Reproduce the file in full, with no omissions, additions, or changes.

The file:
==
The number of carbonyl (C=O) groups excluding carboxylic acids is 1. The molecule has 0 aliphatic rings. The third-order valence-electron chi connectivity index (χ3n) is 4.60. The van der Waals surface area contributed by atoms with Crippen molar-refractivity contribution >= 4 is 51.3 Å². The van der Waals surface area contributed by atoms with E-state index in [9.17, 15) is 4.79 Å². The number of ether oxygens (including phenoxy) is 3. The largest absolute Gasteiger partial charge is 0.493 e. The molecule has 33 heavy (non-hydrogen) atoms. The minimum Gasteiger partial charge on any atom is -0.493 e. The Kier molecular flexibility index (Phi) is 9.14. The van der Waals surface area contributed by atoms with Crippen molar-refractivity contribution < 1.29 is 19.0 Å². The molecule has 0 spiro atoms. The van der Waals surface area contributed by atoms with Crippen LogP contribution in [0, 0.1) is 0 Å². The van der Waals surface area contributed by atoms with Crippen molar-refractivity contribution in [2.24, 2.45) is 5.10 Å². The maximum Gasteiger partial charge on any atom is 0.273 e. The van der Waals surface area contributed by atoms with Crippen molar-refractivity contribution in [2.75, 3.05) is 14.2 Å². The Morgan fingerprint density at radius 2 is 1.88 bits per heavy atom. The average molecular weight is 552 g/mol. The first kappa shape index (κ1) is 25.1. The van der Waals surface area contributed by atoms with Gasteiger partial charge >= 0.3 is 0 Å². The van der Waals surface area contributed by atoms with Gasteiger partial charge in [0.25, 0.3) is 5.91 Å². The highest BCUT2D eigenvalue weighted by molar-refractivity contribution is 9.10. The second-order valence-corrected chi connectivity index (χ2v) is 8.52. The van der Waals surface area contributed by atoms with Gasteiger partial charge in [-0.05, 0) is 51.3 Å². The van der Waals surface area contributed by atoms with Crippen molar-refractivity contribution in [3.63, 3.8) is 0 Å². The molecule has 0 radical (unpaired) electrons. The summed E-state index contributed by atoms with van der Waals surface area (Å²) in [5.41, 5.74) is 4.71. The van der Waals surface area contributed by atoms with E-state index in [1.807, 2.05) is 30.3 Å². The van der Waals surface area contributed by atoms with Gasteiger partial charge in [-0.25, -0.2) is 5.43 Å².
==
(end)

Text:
The number of carbonyl (C=O) groups excluding carboxylic acids is 1. The molecule has 0 aliphatic rings. The third-order valence-electron chi connectivity index (χ3n) is 4.60. The van der Waals surface area contributed by atoms with Crippen molar-refractivity contribution >= 4 is 51.3 Å². The van der Waals surface area contributed by atoms with E-state index in [9.17, 15) is 4.79 Å². The number of ether oxygens (including phenoxy) is 3. The largest absolute Gasteiger partial charge is 0.493 e. The molecule has 33 heavy (non-hydrogen) atoms. The minimum Gasteiger partial charge on any atom is -0.493 e. The Kier molecular flexibility index (Phi) is 9.14. The van der Waals surface area contributed by atoms with Crippen molar-refractivity contribution < 1.29 is 19.0 Å². The molecule has 0 spiro atoms. The van der Waals surface area contributed by atoms with Crippen LogP contribution in [0, 0.1) is 0 Å². The van der Waals surface area contributed by atoms with Crippen molar-refractivity contribution in [2.24, 2.45) is 5.10 Å². The maximum Gasteiger partial charge on any atom is 0.273 e. The van der Waals surface area contributed by atoms with Crippen molar-refractivity contribution in [2.75, 3.05) is 14.2 Å². The Morgan fingerprint density at radius 2 is 1.88 bits per heavy atom. The average molecular weight is 552 g/mol. The first kappa shape index (κ1) is 25.1. The van der Waals surface area contributed by atoms with Gasteiger partial charge >= 0.3 is 0 Å². The van der Waals surface area contributed by atoms with Gasteiger partial charge in [0.25, 0.3) is 5.91 Å². The highest BCUT2D eigenvalue weighted by molar-refractivity contribution is 9.10. The second-order valence-corrected chi connectivity index (χ2v) is 8.52. The van der Waals surface area contributed by atoms with Gasteiger partial charge in [-0.05, 0) is 51.3 Å². The van der Waals surface area contributed by atoms with Crippen molar-refractivity contribution in [3.63, 3.8) is 0 Å². The molecule has 0 radical (unpaired) electrons. The summed E-state index contributed by atoms with van der Waals surface area (Å²) in [5.41, 5.74) is 4.71. The van der Waals surface area contributed by atoms with E-state index in [1.807, 2.05) is 30.3 Å². The van der Waals surface area contributed by atoms with Gasteiger partial charge in [-0.25, -0.2) is 5.43 Å².